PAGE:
Forming tools are a great way to add specific geometry to a sheet metal design. This can range from louvers to lances, to dimples, but forming tools can also help add text or logos to a sheet metal design. This article will help you create custom forming tools in SOLIDWORKS and apply them to a sheet metal model.
The first step is to create a part that represents the shape of the form you wish to make. In this case, I have chosen the GoEngineer logo.
Multi-Body parts are not supported for sheet metal forming tools, so they will need to be bridged into a single body. I have also added fillets to the outer edges of the forming tool.
Once you have a single-bodied part that represents our form tool shape, select the Forming Tool option from the Sheet Metal toolbar. This will initiate Forming Tool feature creation. It can also be accessed from Insert > Sheet Metal > Forming Tool.
The first selection is the Stopping Face. This face dictates the depth to which the forming tool will be applied. Any faces in front of the stopping face will create the "form" in the sheet metal part.
You can also choose Faces to Remove. The selected faces here will leave holes in the sheet metal part when the form tool is applied.
The next step is to choose the point by which we will place the tool on a sheet metal part. Click on the Insertion Point tab in the PropertyManager.
Before continuing with this process, I want to take some time to explain the concept of insertion points. When placing a forming tool on a face of a sheet metal body, you are essentially placing a sketch point. This sketch point is related, in some way, to the shape of the forming tool and will dictate the location of that tool. This process is very similar to the placement of Hole Wizard features or creating a sketch for a sketch driven pattern.
After clicking on the tab, you will see that SOLIDWORKS has converted the edges of your stopping face to sketch geometry. It has also placed a point at the centroid of the form tool. This is your insertion point and if we do nothing, this will be its default location.
There are many methods by which to locate this insertion point, and I suggest figuring out the best method for your application. The main concept is that the point’s location should be fully defined if you do not want it to be the centroid of your forming tool.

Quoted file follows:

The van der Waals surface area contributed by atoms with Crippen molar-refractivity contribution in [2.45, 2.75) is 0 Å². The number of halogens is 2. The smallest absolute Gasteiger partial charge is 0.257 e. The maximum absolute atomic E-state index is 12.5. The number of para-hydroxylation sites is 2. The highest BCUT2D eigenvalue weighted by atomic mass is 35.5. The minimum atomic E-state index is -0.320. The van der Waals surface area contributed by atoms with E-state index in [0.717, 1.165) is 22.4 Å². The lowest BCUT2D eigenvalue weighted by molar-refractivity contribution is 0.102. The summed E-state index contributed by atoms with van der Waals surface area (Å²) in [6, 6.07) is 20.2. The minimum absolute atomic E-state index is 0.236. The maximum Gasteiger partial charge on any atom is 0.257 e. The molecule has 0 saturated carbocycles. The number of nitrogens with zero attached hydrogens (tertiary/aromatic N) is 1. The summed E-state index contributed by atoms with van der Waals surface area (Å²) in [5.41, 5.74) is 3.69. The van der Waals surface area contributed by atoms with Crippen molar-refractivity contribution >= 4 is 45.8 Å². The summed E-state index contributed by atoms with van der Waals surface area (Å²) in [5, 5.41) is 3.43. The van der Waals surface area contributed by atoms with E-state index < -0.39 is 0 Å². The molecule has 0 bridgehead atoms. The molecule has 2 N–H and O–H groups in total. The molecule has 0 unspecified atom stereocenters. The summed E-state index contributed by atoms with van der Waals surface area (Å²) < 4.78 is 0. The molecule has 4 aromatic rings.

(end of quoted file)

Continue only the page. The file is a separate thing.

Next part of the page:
In this tutorial, however, I will show my preferred method, which is to relate the insertion point to the sketch geometry of one of the previously created features. To do this, expand the FeatureManager Design Tree and show the sketch of the feature of interest, as seen below. Once the sketch has been shown, drag your insertion point onto a point of interest in the sketch.
Showing Feature Sketch Dragging Placement Point
Note: In this case, I had created extra sketch geometry to allow dimensioning from the top-left corner of the forming tool during placement.
After clicking the green checkmark to accept the selection, the appearance of the part will be altered. The teal face represents the stopping face as selected during the form tool creation. The yellow faces represent the form that will be applied to your sheet metal parts.
At this point, the form tool has been successfully created. But how do we apply it to parts? Our next step is to add it to our Design Library for
easy access when designing sheet metal parts.
The design library is an area to store commonly used features, blocks, To add the forming tool, right-click on your part at the top of the feature tree and select Add to Library.
The Add to Library PropertyManager will appear on the left side of your screen, and you will get to choose the folder you want to place it in. I’ve chosen below to place it in the Embosses folder. It is important to put it inside of the Forming Tools folder for it to function correctly. You can also choose a File Name if you would like its name in the Design Library to be different than the name of the part file.
After clicking the green checkmark, you will be able to find your newly created forming tool in the design library. At this point, the forming tool can be dragged onto any flat sheet metal face (of sufficient size) and you will see your tool pressed into the sheet metal body.
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